I recently heard that George Washington gave our present constitution no more than twenty years to survive. Clearly, he did not think much of it. Neither Alexander Hamilton nor James Madison were happy with it, but settled for the best that could be arranged under the circumstances. Jefferson and the more radical republicans most certainly did not like the present constitution. This was especially true in the South, and was a major incitement to the Civil War and the several crises that led up to it.
My objections are at variance with all of the above founders. However, let us not dote on this not very good constitution of ours. Look what the founders truly thought of it. I call it the seditious rag.
This second attempt at another republic takes more notice of the electorate as a parliamentary body of sorts, and by giving it more say by plebiscite, while not descending into the abyss of direct democracy that neither I nor the above mentioned founders evidently want. An attempt is made to further reduce the fear of despotism while providing efficient administration of the administrative branch.
Other Works by the Author
Elements of Physics: Matter
Elements of Physics: Space
Elements of Physics: Time
Unified Field Theory: An Essay
Golden Age Essays
Golden Age Essays II
Golden Age Essays III
Golden Age Essays IV
Golden Age Essays V
My current biography and contact links are posted at . My writings include essays, poetry and dramatic work. Though I write poetry, my main interest is essays about the panoply of human experience and knowledge. This includes philosophy, science and the liberal arts. Comments, reviews and critiques of my work are welcome. Thank you for reading my book.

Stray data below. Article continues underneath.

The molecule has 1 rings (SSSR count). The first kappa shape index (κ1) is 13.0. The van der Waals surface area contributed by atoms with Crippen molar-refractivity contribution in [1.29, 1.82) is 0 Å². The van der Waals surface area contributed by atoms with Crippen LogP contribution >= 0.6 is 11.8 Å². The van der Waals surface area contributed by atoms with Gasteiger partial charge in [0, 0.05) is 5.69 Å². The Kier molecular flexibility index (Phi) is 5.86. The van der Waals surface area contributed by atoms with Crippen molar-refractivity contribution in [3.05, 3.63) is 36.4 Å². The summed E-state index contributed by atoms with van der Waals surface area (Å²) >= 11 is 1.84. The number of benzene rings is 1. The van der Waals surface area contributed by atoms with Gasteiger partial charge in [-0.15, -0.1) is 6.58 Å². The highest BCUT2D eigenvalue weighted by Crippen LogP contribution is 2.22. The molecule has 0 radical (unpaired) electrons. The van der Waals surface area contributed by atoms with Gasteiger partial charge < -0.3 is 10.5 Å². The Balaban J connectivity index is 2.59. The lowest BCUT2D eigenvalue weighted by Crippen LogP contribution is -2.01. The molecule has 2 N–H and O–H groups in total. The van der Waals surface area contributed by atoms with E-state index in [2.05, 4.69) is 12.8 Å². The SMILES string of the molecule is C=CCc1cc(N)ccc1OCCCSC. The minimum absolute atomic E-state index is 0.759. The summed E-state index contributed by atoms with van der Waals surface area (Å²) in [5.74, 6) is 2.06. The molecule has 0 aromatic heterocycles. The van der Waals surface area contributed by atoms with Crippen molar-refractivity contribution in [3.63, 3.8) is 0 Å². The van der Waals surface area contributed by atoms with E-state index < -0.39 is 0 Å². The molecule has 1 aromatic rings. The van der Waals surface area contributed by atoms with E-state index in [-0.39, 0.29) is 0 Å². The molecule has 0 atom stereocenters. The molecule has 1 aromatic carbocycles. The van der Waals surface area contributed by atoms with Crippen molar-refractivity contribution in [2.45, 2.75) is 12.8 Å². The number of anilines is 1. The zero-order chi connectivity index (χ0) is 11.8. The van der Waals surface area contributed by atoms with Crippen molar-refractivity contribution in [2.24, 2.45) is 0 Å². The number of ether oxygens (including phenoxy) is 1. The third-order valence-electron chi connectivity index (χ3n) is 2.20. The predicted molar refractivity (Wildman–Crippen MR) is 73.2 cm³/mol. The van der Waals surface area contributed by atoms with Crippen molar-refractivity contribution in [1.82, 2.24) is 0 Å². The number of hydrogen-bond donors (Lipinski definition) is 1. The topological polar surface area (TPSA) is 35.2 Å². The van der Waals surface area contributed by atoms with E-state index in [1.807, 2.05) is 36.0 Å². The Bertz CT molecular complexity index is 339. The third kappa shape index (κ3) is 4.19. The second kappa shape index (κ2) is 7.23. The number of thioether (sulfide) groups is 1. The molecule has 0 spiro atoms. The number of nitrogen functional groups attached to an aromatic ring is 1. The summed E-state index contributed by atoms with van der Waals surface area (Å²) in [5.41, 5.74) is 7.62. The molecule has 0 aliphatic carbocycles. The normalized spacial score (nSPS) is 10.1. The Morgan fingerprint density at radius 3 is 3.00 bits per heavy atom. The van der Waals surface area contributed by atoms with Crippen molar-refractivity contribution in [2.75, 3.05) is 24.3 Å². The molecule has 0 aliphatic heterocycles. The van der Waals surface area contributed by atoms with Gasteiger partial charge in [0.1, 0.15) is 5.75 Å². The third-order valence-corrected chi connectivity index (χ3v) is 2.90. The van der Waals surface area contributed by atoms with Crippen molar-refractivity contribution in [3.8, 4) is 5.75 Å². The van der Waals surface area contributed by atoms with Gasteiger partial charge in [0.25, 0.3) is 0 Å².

A preface explains that any form of government like any language has certain advantages as a general rule. To avoid fear of autocratic despotism, that man of sin, and to conform to the current separation of powers current in the US, that purports to inhibit despotism, I offer a second option of reform. Chapter 1 notes that ballot stuffing and electoral fraud undermine democratic government. It also notes that voters are a type of parliament. Why not put the ballot box in a separate branch that only conducts elections. The other three branches would note and bring to the voter attention any ballot stuffing by that branch in its own favor. But conducting elections would be its only job. Chapter 2 notes the original power of the English parliament was largely to have a say in taxation. Congress becomes a revenue raising arm of the government. It must provide funds for all reasonable requests for executive action and the ballot box decides in case of disputes. Chapter 3 lays out the basic powers of the branches. The executive branch makes laws and runs the government, but is stripped of police powers while keeping control of prisons and power to pardon. The congressional branch controls revenue raising and is required to provide all reasonable funds to the executive. Reasonable means oversight and potential rejection and curtailing of funds. The executive may appeal to the people to overrule by plebiscite. The executive has no power over how to raise revenue otherwise. The judicial branch has chief magistrates chosen by the executive with consent of congressional review. Minor magistrates and administrative personnel are chosen by chief magistrates. The executive has power to remove chief magistrates, but Congress, the Judiciary may cry foul and appeal to a plebiscite vote for corruption and impeachment of the executive. The judicial branch controls the police, interprets laws and conducts trials. Congress must meet all reasonable judicial requests for funds with review. Conflicts will be decided by plebiscite. The electoral branch will be chosen and removed only by the electorate, with the other three branches free to cry foul, should that branch rig elections or engage in other malfeasance. The electorate will remove governors of the electoral branch as required. So the object is to have the branches run in parallel to each other. The electorate should take a dim view of too many calls for elections to settle disputes. People should be elected who can get along with each other. Chapter 4 notes that neither Washington, Hamilton, Madison nor Jefferson were enthusiastic about the present constitution for various reasons. It is not a sacred text. We can do better.